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Fire code issues still unresolved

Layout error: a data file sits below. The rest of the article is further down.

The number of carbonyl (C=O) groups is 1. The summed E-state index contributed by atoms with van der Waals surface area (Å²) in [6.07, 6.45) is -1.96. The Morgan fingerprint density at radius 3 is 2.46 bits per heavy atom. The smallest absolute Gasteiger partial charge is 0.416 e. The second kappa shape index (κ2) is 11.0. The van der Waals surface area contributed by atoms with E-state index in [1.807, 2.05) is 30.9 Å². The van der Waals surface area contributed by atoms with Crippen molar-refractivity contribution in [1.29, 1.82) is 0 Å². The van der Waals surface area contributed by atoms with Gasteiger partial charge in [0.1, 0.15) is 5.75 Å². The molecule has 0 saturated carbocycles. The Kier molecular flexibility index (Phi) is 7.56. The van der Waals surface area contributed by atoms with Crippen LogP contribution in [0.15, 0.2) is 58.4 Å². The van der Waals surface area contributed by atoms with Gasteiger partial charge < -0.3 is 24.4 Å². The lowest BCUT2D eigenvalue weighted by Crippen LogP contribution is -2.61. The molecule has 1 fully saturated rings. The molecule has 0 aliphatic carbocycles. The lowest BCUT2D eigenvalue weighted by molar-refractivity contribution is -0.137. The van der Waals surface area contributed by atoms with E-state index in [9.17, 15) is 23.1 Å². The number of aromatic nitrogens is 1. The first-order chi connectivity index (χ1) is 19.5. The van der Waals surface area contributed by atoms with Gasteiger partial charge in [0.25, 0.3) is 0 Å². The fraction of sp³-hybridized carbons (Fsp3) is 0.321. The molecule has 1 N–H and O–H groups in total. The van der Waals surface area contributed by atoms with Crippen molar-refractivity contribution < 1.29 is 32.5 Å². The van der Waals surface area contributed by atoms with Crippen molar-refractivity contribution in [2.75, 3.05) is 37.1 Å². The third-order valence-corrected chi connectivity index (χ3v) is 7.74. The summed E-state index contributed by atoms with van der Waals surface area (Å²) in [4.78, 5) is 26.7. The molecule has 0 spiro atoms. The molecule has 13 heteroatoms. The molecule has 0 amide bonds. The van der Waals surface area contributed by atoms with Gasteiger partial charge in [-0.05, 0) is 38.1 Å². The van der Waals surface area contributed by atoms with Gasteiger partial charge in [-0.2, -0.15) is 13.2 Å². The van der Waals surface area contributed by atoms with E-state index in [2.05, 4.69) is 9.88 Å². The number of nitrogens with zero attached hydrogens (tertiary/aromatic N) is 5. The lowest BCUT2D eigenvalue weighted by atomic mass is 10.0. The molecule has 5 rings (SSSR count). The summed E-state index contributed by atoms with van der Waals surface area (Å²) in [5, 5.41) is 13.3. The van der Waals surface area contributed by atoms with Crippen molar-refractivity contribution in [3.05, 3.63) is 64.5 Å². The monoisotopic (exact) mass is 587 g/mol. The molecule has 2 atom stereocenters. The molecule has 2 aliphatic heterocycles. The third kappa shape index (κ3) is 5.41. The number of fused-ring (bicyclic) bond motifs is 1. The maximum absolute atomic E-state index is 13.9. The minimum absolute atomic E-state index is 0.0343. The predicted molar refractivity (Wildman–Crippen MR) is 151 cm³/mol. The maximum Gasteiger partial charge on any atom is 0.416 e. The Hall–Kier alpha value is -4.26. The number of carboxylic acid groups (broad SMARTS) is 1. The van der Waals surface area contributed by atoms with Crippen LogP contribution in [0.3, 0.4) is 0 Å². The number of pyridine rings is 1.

The Falcon Fire Protection District received a letter dated Aug. 16 from Dennis Hisey, chairman of the El Paso County Board of County Commissioners, urging the FFPD and other local fire districts to submit the 2009 International Fire Code to them for approval.Hisey said the Black Forest fire created an urgency to get the new fire code in place.ìPeople want to rebuild homes and they need to know how,î he said.The commissioners are worried that homeowners could be priced out of building a home. ìIf they say you have to pave the driveway so we (FFPD) can get in there in all weather conditions, now youíve kind of added enough cost so that many people arenít going to be able to afford that,î Hisey said.The 2009 IFC has been on the table for a couple years.The historyVernon Champlin, FFPD deputy chief and fire marshal, said the FFPD attempted to get approval for the fire code in December 2011, but the BOCC did not approve it. ìWeíve been very diligent,î Champlin said. ìFor the last two years, there has not been a month go by that I have not been involved in trying to get this code adopted.îAccording to minutes from the July 2010 FFPD board of directors meeting, the district began the process to adopt the 2009 IFC and the amendments that included a requirement for sprinklers to be installed in all structures, including residences, measuring 6,000 square feet or larger.In the April 2012 issue of The New Falcon Herald, Trent Harwig, FFPD fire chief, said, ìThis isnít a sprinkler requirement. Itís a water flow requirement. Sprinklers reduce the amount of water needed when the water system (the hydrants) cannot meet it.îAccording to the January 2012 issue of the NFH, Champlin and representatives from eight other agencies presented their proposal for local amendments to the 2009 IFC to the BOCC for their approval in December 2011. At that time, the BOCC continued the agenda item to their Jan. 17, 2012, meeting.A February 2012 NFH article reported that the BOCC voted to remove the 2009 IFC item from the agenda ìto allow for community discussion.î Amy Lathen, the then chairwoman of the BOCC, said they had adopted the 2006 IFC without community input, and she didnít agree with that practice.The minutes from the January 2012 FFPD board of directors meeting show that the BOCC had also directed the fire district to meet with representatives from the Housing and Building Association of Colorado Springs and the EPC Regional Building Department to discuss residential sprinkler requirements.Following meetings with the HBA, the FFPD submitted their proposal for the BOCCís agenda for the June 2012 meeting, but the Waldo Canyon fire ignited and the meeting was canceled. HBA and FFPDSince then, the FFPD and the HBA have gone back and forth on the issues and still havenít reached an agreement, Champlin said. There are a few sticking points that have kept the two entities from agreeing to the proposed amendments to the 2009 IFC, he said. The amendment calling for a sprinkler system for a structure of 6,000 square feet or more has been a contentious issue. ìFire flow (the amount of gallons per minute needed to put out a fire) is based on the construction classification and the total square footage of the structure,î Champlin said.The IFC includes a table indicating the fire flow amount needed to handle a structure of a certain size, located in a certain interface and made of a specific material, Champlin said.Based on the table, Champlin said that in a hydranted area the district could probably only deliver 1,500 gpm. The HBA didnít agree with that number, so the FFPD compromised and agreed on1,750 gpm as their water-delivery capabilities in such an area.ìLetís say that we can do 1,750 gpm in a hydranted area,î Champlin said. ìWood frame structures and steel frame structures are the vast majority of the structures in the area. We can do 1,750 gpm, which in a wood frame allows for up to 4,800 square feet (before requiring sprinklers) and for a steel frame allows for up to 7,900 square feet. We averaged those numbers and came up with 6,350.ìInstead of making the industry (builders and developers) go through it all, we just said 6,000 (square feet and above that need sprinklers).îFor areas without fire hydrants, like many of the newly-planned construction areas, Champlin said the National Fire Protection Association code No. 1142 requires that anything with a fire flow requirement over 500 gpm needs to have something, such as sprinklers, to meet the additional fire flow requirement.The 2009 IFC also identifies the application of the International Residential Code as it relates to the 2009 IFC.Mark Bussone, chairman of the HBAís code review board, said the code specifically states that the IFC does not apply to single-family homes and townhomes.ìWe are saying that the way this code is written ñ and we also have the interpretation clarified by the International Code Council ñ the fire code does not pertain to residences of single-family one and two units built under the 2009 IRC,î Bussone said. ìThey talk to each other, but they donít pertain to each other.îChamplin said it is clear that the residential code must defer to the 2009 IFC in relation to access and fire flow. In other words, the IFC trumps the residential code, and he said that is in line with the International Code Council.On Sept. 20, the HBA sent a letter to the FFPD stating their ìfinal position.î The HBAís stance on the sections of the code pertaining to structure size and fire flow did not allow for any amendments. The HBA letter also stated the need for an exception to the code as it is written. That exception defines a ìresidential developmentî as opposed to ìindividual private properties.î Under the exception, the IFC would not apply to developments with four or fewer structures.In a letter drafted by Champlin Sept. 24 and subsequently submitted to the HBA, the position of the FFPD regarding structure size and fire flow was that it would keep the code as written. However, taking into account automatic-aid fire response agreements from neighboring jurisdictions, the district increased its fire flow capabilities to 2,000 gpm as an attempt to compromise with the HBA.Next up ñ BOCCAt the Sept. 25 meeting, the FFPD board of directors unanimously approved the IFC and amendments. They plan to bring the IFC before the BOCC in November.Bussone said, ìThe district can do whatever they want and propose to their board whatever they want. Then that code is put in front of the BOCC.îChamplin said the HBAís recommendations would make the code in special districts like Falcon ìless restrictive than Colorado Springs, with less capabilities, less staffing and less equipment.îìWhen they (the FFPD) bring it to us, weíll debate it and look at the facts,î Lathen said. ìWhen the HBA comes in, theyíll have their opinion and FFPD will have theirs, and we will look at the facts from both sides and make a decision from that. Itís not about favoritism at all.ìItís about safety, it always is. But weíre not going to overregulate or make a policy based on emotion. Weíve got to balance all of it with public policy.î